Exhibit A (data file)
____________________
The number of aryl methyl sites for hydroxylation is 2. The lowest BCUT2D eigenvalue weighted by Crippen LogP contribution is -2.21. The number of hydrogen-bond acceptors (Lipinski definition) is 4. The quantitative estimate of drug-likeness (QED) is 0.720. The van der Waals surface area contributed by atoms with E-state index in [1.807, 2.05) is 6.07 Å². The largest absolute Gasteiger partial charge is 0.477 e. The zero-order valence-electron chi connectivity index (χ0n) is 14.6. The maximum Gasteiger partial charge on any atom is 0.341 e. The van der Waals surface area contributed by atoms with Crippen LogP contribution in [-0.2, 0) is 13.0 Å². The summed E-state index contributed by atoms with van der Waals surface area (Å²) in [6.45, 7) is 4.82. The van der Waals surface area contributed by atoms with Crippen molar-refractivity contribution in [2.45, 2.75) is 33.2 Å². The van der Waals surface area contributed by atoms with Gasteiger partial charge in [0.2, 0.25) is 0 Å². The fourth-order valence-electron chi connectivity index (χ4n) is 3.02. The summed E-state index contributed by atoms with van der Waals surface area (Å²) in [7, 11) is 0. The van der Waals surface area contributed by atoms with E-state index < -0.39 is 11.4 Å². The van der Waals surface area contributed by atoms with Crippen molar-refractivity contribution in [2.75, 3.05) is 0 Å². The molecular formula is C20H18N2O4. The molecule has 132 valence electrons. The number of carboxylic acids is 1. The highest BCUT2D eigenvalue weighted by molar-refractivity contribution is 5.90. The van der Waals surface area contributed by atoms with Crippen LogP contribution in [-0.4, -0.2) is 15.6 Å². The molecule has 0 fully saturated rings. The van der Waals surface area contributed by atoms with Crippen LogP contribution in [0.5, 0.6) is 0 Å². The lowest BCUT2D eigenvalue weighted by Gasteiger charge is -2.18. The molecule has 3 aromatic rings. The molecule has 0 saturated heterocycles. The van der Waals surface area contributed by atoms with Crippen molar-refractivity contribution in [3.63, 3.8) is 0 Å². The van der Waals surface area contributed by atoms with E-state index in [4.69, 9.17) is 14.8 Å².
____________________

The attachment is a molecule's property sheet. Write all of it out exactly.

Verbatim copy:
The number of aryl methyl sites for hydroxylation is 2. The lowest BCUT2D eigenvalue weighted by Crippen LogP contribution is -2.21. The number of hydrogen-bond acceptors (Lipinski definition) is 4. The quantitative estimate of drug-likeness (QED) is 0.720. The van der Waals surface area contributed by atoms with E-state index in [1.807, 2.05) is 6.07 Å². The largest absolute Gasteiger partial charge is 0.477 e. The zero-order valence-electron chi connectivity index (χ0n) is 14.6. The maximum Gasteiger partial charge on any atom is 0.341 e. The van der Waals surface area contributed by atoms with Crippen LogP contribution in [-0.2, 0) is 13.0 Å². The summed E-state index contributed by atoms with van der Waals surface area (Å²) in [6.45, 7) is 4.82. The van der Waals surface area contributed by atoms with Crippen molar-refractivity contribution in [2.45, 2.75) is 33.2 Å². The van der Waals surface area contributed by atoms with Gasteiger partial charge in [0.2, 0.25) is 0 Å². The fourth-order valence-electron chi connectivity index (χ4n) is 3.02. The summed E-state index contributed by atoms with van der Waals surface area (Å²) in [7, 11) is 0. The van der Waals surface area contributed by atoms with E-state index < -0.39 is 11.4 Å². The van der Waals surface area contributed by atoms with Crippen molar-refractivity contribution in [2.75, 3.05) is 0 Å². The molecular formula is C20H18N2O4. The molecule has 132 valence electrons. The number of carboxylic acids is 1. The highest BCUT2D eigenvalue weighted by molar-refractivity contribution is 5.90. The van der Waals surface area contributed by atoms with Crippen LogP contribution in [-0.4, -0.2) is 15.6 Å². The molecule has 0 fully saturated rings. The van der Waals surface area contributed by atoms with Crippen LogP contribution in [0.5, 0.6) is 0 Å². The lowest BCUT2D eigenvalue weighted by Gasteiger charge is -2.18. The molecule has 3 aromatic rings. The molecule has 0 saturated heterocycles. The van der Waals surface area contributed by atoms with Crippen molar-refractivity contribution in [3.63, 3.8) is 0 Å². The van der Waals surface area contributed by atoms with E-state index in [4.69, 9.17) is 14.8 Å².